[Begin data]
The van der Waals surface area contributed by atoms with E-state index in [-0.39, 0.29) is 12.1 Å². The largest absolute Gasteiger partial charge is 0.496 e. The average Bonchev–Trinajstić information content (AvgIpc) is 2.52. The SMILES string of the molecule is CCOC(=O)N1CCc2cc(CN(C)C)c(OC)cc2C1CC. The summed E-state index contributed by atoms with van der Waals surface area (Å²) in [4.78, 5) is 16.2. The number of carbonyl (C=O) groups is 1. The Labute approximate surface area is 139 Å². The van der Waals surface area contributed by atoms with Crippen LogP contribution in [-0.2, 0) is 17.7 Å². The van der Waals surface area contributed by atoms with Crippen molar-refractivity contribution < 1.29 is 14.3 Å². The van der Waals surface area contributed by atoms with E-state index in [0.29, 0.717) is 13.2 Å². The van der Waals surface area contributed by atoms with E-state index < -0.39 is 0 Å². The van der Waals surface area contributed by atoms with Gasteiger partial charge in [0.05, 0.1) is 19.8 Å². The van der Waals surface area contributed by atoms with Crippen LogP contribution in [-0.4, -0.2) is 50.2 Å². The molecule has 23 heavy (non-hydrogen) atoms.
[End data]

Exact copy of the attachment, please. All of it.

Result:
The van der Waals surface area contributed by atoms with E-state index in [-0.39, 0.29) is 12.1 Å². The largest absolute Gasteiger partial charge is 0.496 e. The average Bonchev–Trinajstić information content (AvgIpc) is 2.52. The SMILES string of the molecule is CCOC(=O)N1CCc2cc(CN(C)C)c(OC)cc2C1CC. The summed E-state index contributed by atoms with van der Waals surface area (Å²) in [4.78, 5) is 16.2. The number of carbonyl (C=O) groups is 1. The Labute approximate surface area is 139 Å². The van der Waals surface area contributed by atoms with Crippen LogP contribution in [-0.2, 0) is 17.7 Å². The van der Waals surface area contributed by atoms with Crippen molar-refractivity contribution < 1.29 is 14.3 Å². The van der Waals surface area contributed by atoms with E-state index in [0.29, 0.717) is 13.2 Å². The van der Waals surface area contributed by atoms with E-state index < -0.39 is 0 Å². The van der Waals surface area contributed by atoms with Gasteiger partial charge in [0.05, 0.1) is 19.8 Å². The van der Waals surface area contributed by atoms with Crippen LogP contribution in [-0.4, -0.2) is 50.2 Å². The molecule has 23 heavy (non-hydrogen) atoms.